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    *Your "conservation of values" is clearly a part of value composition. It can be interpreted as *keeping the value structure readable, or clumping values together, but fewer is by no means *automatically better.
    Actually I have seen the term used in both discussions of whole piece composition as well as discussions of rendering a single object. Certainly it applies to both.

    *Your "value consistency" is really faithfulness in reading and representing lighting. Real value *consistency would mean that you represent similarly lit planes of the same color with the same *value, which is a basic requirement if you think of it.
    Appologies, I wasn't aware of the latter usage of the term. However it seems that you certainly understood what I was talking about so no harm done.

    *Your "contrast", again, is a property of lighting, and you're mixing diverse things into it, from *value key to texture and shininess of materials.
    I don't think I ever mentioned value key nor texture nor specular or diffuse higlights in my short discussion of contrast. Sorry if I wasn't clear enough, but all I was trying to point out was the value separation of lights and darks and how that varies between lighting sittuations and materials.

    *Part of it is, I think, that you aren't familiar with the lingo and are trying to reinterpret words you *don't really know the meaning of or invent new ones.
    I think I do know most of the lingo though probably not all of it. The thing is that there is a lot of art litterature out there and not all authors are consistent with their terminology so that mixes things a bit.

    *Value, ultimately, is about representing the light's effects on form right. Similarly lit planes will be represented by similar values in the picture, imitating the lit scene. Value is also relative; the brightest parts of the scene would be represented by the lightest paint in the picture, while the darkest parts would be represented by the darkest paint - but you don't have to use actual white or black, because of the relativity. What you need is get the value relationships right, not absolute brightness. Make a mistake here, and the lighting will look fake.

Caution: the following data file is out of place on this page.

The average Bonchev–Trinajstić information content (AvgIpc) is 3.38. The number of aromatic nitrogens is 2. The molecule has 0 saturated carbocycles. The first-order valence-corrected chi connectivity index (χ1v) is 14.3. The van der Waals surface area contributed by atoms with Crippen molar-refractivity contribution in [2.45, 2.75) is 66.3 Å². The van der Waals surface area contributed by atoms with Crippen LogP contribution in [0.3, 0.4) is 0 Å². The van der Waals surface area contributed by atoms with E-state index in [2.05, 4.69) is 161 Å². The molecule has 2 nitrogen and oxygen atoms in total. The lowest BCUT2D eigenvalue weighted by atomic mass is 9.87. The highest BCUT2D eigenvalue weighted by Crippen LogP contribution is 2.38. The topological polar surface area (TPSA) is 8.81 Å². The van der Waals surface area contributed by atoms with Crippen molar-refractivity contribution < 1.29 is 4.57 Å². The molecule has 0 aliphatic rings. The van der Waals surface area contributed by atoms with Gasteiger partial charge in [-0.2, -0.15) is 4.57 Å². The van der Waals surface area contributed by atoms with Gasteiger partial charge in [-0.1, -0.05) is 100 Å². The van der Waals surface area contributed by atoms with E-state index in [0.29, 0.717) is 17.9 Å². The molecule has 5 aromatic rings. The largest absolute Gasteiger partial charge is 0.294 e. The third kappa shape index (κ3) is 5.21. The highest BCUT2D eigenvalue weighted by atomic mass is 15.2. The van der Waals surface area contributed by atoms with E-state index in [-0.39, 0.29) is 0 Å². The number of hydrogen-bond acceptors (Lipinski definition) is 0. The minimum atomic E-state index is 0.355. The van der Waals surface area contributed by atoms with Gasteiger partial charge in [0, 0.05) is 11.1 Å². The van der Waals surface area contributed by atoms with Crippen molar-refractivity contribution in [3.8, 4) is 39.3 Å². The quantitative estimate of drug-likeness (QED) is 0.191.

Beyond that, it can be used compositionally, to make certain elements stand out or blend together and lead the eye around the picture. It can also be used to suggest mood, inasmuch as lighting conditions affect our mood in predictable ways. That's value composition, which is a less technical skill and more of a design skill.
    It is known. Good intro, all of it true and repeated hundreds of times in art instruction books.

    I have a question; have you read "Creative Illustration" by Loomis and "Imaginative Realism" and "Color and Light" by Gurney? If yes, you ought to re-read them; you must have missed a lot of things they have to say. If no, then you should go and read them. These books deal a lot with what you are trying to classify here.
    Indeed I have, great reads. Learned lots. Yet, I have to wonder, have you?

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    Good observations - though I'm not sure there is a lot to discuss you didn't cover? Value is such a primary and relatively objective fundamental that there isn't much room for opinions and interpretation.

    As far as "recipes" there are some solid rules of thumb that can help -
    1) Separate value/form into two "families", one that is in the light and one family in shadow.
    2) Never let the lightest note in shadow be lighter than the darkest note in the light (always harder to say than just see).
    3) Don't break up larger masses of value with small notes of contrasting detail - the mass should always hold together.
    4) Squinting simplifies value into larger shapes and lets you see the important patterns.